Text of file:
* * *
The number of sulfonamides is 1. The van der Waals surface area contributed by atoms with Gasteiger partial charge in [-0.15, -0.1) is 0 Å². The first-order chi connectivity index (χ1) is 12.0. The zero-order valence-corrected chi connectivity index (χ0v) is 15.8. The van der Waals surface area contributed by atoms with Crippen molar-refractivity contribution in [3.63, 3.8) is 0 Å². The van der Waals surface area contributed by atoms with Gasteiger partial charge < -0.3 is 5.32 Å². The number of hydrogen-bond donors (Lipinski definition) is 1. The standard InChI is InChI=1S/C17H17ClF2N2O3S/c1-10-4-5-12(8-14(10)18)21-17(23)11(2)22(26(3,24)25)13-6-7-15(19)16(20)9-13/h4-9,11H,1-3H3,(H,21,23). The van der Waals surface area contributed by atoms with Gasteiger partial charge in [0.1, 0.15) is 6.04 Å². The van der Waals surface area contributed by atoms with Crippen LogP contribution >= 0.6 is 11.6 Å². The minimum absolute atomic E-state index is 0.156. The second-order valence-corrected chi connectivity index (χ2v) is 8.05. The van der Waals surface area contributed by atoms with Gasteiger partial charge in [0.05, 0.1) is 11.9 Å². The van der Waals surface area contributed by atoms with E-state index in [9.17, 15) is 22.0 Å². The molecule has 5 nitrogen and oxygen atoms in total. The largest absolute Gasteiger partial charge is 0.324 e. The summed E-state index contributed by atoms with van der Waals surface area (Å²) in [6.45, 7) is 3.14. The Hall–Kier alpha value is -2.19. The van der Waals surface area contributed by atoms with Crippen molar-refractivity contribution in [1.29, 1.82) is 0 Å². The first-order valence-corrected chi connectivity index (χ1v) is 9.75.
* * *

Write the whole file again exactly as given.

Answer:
The number of sulfonamides is 1. The van der Waals surface area contributed by atoms with Gasteiger partial charge in [-0.15, -0.1) is 0 Å². The first-order chi connectivity index (χ1) is 12.0. The zero-order valence-corrected chi connectivity index (χ0v) is 15.8. The van der Waals surface area contributed by atoms with Crippen molar-refractivity contribution in [3.63, 3.8) is 0 Å². The van der Waals surface area contributed by atoms with Gasteiger partial charge < -0.3 is 5.32 Å². The number of hydrogen-bond donors (Lipinski definition) is 1. The standard InChI is InChI=1S/C17H17ClF2N2O3S/c1-10-4-5-12(8-14(10)18)21-17(23)11(2)22(26(3,24)25)13-6-7-15(19)16(20)9-13/h4-9,11H,1-3H3,(H,21,23). The van der Waals surface area contributed by atoms with Gasteiger partial charge in [0.1, 0.15) is 6.04 Å². The van der Waals surface area contributed by atoms with Crippen LogP contribution >= 0.6 is 11.6 Å². The minimum absolute atomic E-state index is 0.156. The second-order valence-corrected chi connectivity index (χ2v) is 8.05. The van der Waals surface area contributed by atoms with Gasteiger partial charge in [0.05, 0.1) is 11.9 Å². The van der Waals surface area contributed by atoms with E-state index in [9.17, 15) is 22.0 Å². The molecule has 5 nitrogen and oxygen atoms in total. The largest absolute Gasteiger partial charge is 0.324 e. The summed E-state index contributed by atoms with van der Waals surface area (Å²) in [6.45, 7) is 3.14. The Hall–Kier alpha value is -2.19. The van der Waals surface area contributed by atoms with Crippen molar-refractivity contribution in [1.29, 1.82) is 0 Å². The first-order valence-corrected chi connectivity index (χ1v) is 9.75.